The movies of director Zack Snyder are about as polarizing as any studio filmmaker’s, so when he tweeted out a picture of the new Batmobile from Batman v Superman: Dawn of Justice, we can assume he was prepared for some criticism. Fans complained about a particular aspect of the vehicle that does not conform to the version seen in the comics: the guns. This new Batmobile is front-loaded with weapons that would not look out of place in an American military vehicle. It’s a concerning decision, especially since Batman’s code of ethics precludes him from intentionally killing people. But the real problem is that it shows how little Snyder has learned from the mistakes of Man of Steel. We all remember the outcry from fans when Snyder had Superman kill General Zod in that movie’s climax, and it appears that Snyder is doubling down on the violence, despite that criticism. But it is unfair to lay all this at Snyder’s feet. There has been an increasing militarization of our superheroes afoot for decades, and Snyder is only continuing that tradition. In the Marvel world, superheroes perpetually exist in a military milieu. Tony Stark is a reformed defense contractor, while The Avengers was essentially about a Special Forces unit that prevented another 9/11.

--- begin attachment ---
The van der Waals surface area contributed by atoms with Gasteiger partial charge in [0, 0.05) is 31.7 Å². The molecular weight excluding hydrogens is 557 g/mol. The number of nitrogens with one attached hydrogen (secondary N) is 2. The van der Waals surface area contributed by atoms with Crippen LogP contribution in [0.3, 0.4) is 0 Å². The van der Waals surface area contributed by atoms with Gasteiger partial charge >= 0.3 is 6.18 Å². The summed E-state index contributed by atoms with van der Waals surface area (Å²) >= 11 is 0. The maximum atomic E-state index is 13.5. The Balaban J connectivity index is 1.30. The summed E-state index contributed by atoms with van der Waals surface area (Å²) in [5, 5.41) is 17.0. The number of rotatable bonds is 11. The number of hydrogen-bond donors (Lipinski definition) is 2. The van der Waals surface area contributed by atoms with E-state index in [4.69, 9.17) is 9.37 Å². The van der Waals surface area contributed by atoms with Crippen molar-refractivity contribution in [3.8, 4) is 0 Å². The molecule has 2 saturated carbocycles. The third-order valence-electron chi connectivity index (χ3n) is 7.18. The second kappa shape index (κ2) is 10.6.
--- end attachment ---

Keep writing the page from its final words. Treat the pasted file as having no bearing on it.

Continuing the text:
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Eraserhead